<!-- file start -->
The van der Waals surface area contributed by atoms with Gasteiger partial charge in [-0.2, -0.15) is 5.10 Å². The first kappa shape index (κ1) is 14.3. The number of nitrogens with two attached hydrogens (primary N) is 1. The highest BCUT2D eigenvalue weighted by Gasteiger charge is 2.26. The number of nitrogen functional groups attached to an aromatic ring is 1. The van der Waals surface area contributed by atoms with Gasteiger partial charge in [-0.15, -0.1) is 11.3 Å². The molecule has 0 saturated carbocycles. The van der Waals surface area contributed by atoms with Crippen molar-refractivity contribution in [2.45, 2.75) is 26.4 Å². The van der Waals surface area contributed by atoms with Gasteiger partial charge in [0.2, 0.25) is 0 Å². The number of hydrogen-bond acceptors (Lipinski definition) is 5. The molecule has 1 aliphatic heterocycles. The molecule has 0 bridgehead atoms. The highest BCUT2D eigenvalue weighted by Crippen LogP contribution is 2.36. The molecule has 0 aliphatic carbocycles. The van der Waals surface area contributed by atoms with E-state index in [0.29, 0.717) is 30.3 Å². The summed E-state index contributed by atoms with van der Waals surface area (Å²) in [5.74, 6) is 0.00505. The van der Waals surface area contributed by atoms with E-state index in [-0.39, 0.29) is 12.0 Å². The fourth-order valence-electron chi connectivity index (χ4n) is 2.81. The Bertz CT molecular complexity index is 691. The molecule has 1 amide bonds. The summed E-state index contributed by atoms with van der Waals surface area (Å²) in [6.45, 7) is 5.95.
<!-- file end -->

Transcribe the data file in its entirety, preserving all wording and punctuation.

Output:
The van der Waals surface area contributed by atoms with Gasteiger partial charge in [-0.2, -0.15) is 5.10 Å². The first kappa shape index (κ1) is 14.3. The number of nitrogens with two attached hydrogens (primary N) is 1. The highest BCUT2D eigenvalue weighted by Gasteiger charge is 2.26. The number of nitrogen functional groups attached to an aromatic ring is 1. The van der Waals surface area contributed by atoms with Gasteiger partial charge in [-0.15, -0.1) is 11.3 Å². The molecule has 0 saturated carbocycles. The van der Waals surface area contributed by atoms with Crippen molar-refractivity contribution in [2.45, 2.75) is 26.4 Å². The van der Waals surface area contributed by atoms with Gasteiger partial charge in [0.2, 0.25) is 0 Å². The number of hydrogen-bond acceptors (Lipinski definition) is 5. The molecule has 1 aliphatic heterocycles. The molecule has 0 bridgehead atoms. The highest BCUT2D eigenvalue weighted by Crippen LogP contribution is 2.36. The molecule has 0 aliphatic carbocycles. The van der Waals surface area contributed by atoms with E-state index in [0.29, 0.717) is 30.3 Å². The summed E-state index contributed by atoms with van der Waals surface area (Å²) in [5.74, 6) is 0.00505. The van der Waals surface area contributed by atoms with E-state index in [-0.39, 0.29) is 12.0 Å². The fourth-order valence-electron chi connectivity index (χ4n) is 2.81. The Bertz CT molecular complexity index is 691. The molecule has 1 amide bonds. The summed E-state index contributed by atoms with van der Waals surface area (Å²) in [6.45, 7) is 5.95.